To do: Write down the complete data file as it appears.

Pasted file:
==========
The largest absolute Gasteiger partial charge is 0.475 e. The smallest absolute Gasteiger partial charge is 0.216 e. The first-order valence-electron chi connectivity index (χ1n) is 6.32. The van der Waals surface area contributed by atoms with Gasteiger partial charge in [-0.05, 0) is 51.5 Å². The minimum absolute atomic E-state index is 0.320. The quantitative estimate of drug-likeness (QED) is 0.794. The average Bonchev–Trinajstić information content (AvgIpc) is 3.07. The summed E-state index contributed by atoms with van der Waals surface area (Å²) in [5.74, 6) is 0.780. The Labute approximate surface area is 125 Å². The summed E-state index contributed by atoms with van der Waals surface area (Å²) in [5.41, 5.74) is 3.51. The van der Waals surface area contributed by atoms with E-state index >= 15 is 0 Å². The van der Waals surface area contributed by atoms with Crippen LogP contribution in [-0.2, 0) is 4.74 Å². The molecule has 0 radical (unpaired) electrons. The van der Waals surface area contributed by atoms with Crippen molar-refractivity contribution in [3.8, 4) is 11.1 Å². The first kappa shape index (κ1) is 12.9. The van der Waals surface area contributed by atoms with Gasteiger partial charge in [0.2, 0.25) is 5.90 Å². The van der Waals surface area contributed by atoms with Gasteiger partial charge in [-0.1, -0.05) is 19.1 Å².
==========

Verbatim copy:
The largest absolute Gasteiger partial charge is 0.475 e. The smallest absolute Gasteiger partial charge is 0.216 e. The first-order valence-electron chi connectivity index (χ1n) is 6.32. The van der Waals surface area contributed by atoms with Gasteiger partial charge in [-0.05, 0) is 51.5 Å². The minimum absolute atomic E-state index is 0.320. The quantitative estimate of drug-likeness (QED) is 0.794. The average Bonchev–Trinajstić information content (AvgIpc) is 3.07. The summed E-state index contributed by atoms with van der Waals surface area (Å²) in [5.74, 6) is 0.780. The Labute approximate surface area is 125 Å². The summed E-state index contributed by atoms with van der Waals surface area (Å²) in [5.41, 5.74) is 3.51. The van der Waals surface area contributed by atoms with E-state index >= 15 is 0 Å². The van der Waals surface area contributed by atoms with Crippen LogP contribution in [-0.2, 0) is 4.74 Å². The molecule has 0 radical (unpaired) electrons. The van der Waals surface area contributed by atoms with Crippen molar-refractivity contribution in [3.8, 4) is 11.1 Å². The first kappa shape index (κ1) is 12.9. The van der Waals surface area contributed by atoms with Gasteiger partial charge in [0.2, 0.25) is 5.90 Å². The van der Waals surface area contributed by atoms with Gasteiger partial charge in [-0.1, -0.05) is 19.1 Å².